I’ve always stood quite strongly with my parent’s rule of never talking to strangers. I grew up with safety in mind, to say the least. I remember specific examples of being told to be wary of strangers even at quite the young age. When I would travel to a department store with my grandmother, she would advise my sister and me not to “take off” from her, because we would be kidnapped. She’d pinpoint a certain person, an older gentleman, typically — and would advise us that he was a “bad man” and would snatch us if we ever left her side.
As an adult, I realize that she was only trying to protect her granddaughters, even if her actions were a bit extreme. However, such severe precautions of safety have not seemed to fade away. For some, this mindset is wise. After all, as college students, we’re constantly being reminded of how to stay alert to our surroundings, how to travel only in pairs after sunset, and how to steer away from any suspicious looking individuals. For myself, I’ve followed such guidelines and could have been awarded the gold medal of safety excellence if such a decoration existed. Yet, after an experience I had just this past week with the kindness of a stranger — who I may have otherwise brushed away — I think I may let the guard dogs relax just a bit.
When I have any free time on my hands, which is typically in the evening, I like to do what many 21–year–old women find such joy in dong — shopping. Since my Dominican career began, I’ve spent many nights walking from store-to-store in the downtown Oak Park area around Harlem and Lake, usually too money-conscious to buy anything, but curious enough to spend hours searching. On one certain Wednesday, I found myself there past sunset, arms full of bags from Trader Joes and Walgreens. It was only about 7 p.m., yet I was already in Tina-Ninja mode, automatically assuming that someone would want to attack me. There were a number of individuals around, and I put great effort into keeping my distance from anyone else. I remember holding all of my bags in one hand, just in case I had to use the other one, had my purse glued to my side, and my phone in grabbing distance. I had assumed the typical Tina stance.
As I was absorbed in my world of possible impending danger, I began to cross the busy Harlem and Lake intersection, heading to wait for the Dominican shuttle. Suddenly, I felt a jerk on my arm and was forcefully pulled back onto the sidewalk. I quickly swung my body around and snatched my arm back, my heartbeat increasing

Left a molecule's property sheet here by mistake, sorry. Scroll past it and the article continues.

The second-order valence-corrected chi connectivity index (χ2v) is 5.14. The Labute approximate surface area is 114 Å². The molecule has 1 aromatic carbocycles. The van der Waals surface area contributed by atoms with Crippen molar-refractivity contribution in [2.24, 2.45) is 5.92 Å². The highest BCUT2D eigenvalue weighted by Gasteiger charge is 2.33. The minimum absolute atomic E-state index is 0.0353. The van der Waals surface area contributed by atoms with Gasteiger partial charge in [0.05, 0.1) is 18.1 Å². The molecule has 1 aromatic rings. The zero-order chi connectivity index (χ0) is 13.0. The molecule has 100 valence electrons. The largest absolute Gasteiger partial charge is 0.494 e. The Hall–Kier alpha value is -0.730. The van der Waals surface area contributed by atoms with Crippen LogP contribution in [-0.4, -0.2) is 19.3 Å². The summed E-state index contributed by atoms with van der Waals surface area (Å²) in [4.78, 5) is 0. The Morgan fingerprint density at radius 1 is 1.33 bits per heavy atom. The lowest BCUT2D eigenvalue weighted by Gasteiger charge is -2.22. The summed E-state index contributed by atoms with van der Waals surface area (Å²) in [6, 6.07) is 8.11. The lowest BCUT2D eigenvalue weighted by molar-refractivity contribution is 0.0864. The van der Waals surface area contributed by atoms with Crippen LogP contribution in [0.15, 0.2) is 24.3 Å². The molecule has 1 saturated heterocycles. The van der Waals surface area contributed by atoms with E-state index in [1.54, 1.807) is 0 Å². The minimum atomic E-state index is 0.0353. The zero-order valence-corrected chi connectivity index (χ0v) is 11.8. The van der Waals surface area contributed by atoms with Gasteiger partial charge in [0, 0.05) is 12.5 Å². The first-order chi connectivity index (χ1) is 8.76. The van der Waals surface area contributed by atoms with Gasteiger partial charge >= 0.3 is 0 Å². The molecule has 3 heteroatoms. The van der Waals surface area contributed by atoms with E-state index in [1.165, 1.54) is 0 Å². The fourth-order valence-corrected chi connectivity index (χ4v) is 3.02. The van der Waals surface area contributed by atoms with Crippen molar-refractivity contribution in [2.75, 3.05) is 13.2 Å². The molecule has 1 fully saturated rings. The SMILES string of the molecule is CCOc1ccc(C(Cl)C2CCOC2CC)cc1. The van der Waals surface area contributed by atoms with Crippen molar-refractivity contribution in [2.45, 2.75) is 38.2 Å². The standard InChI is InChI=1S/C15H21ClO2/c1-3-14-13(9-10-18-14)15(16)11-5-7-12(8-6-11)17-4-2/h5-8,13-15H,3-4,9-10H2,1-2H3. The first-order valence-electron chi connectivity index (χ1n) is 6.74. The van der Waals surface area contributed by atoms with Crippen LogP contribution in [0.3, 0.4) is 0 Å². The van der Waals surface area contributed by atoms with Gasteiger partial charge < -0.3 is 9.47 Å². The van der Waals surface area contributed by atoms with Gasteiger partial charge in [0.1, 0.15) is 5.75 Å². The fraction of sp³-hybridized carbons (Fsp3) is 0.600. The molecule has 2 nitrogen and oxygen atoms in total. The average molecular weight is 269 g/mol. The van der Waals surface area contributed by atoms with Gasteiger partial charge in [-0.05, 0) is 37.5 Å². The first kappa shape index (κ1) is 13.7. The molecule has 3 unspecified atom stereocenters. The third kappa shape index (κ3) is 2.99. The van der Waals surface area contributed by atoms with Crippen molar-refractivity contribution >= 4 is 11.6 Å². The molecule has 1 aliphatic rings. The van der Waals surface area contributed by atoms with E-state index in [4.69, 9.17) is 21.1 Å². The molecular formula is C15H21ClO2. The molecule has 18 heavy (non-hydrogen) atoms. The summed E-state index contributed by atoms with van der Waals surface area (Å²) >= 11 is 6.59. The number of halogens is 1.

in speed. The man who I thought was trying to attack me seemed to be two times my size, and hovered over me as the cold night air escaped my mouth in puffs of white vapor. Suddenly, I saw a car just barely miss me, flying down Harlem well over the speed limit. As I glanced up at the man, who I now realized had saved me from being hit by the careless driver due to having my head in the clouds, he looked down at me with only a few final words leaving his mouth:
“Don’t be so quick next time.”
Another typical Tina thing to do is to look for the symbolism behind every word, situation and opportunity. As I reflect upon this night, I think about what the man had said: “Don’t be so quick next time.” While I know he was talking about crossing the street without paying attention, I feel that there was more to it. That I shouldn’t be quick to judge. That I shouldn’t be so quick to let my fears overshadow someone’s good intentions. That I shouldn’t be so quick to cast aside a stranger, a stranger who saw reason to help me even though I was a stranger to them.
I’m sharing this story for a reason. Of course, I want you all to be safe, to use common knowledge, to allow your senses to keep yourself out of harms way. But, at the same time, I want you all to understand that a “stranger” isn’t always
a bad thing, and in fact, can be just the person you need in your life to reach such a powerful realization. At the end of the day, all people deserve the benefit of the doubt.
And, for such a scaredy-pants, this is the just the evidence I needed.
With an open mind that I hope to share,
- Tina Cisarik, Staff Writer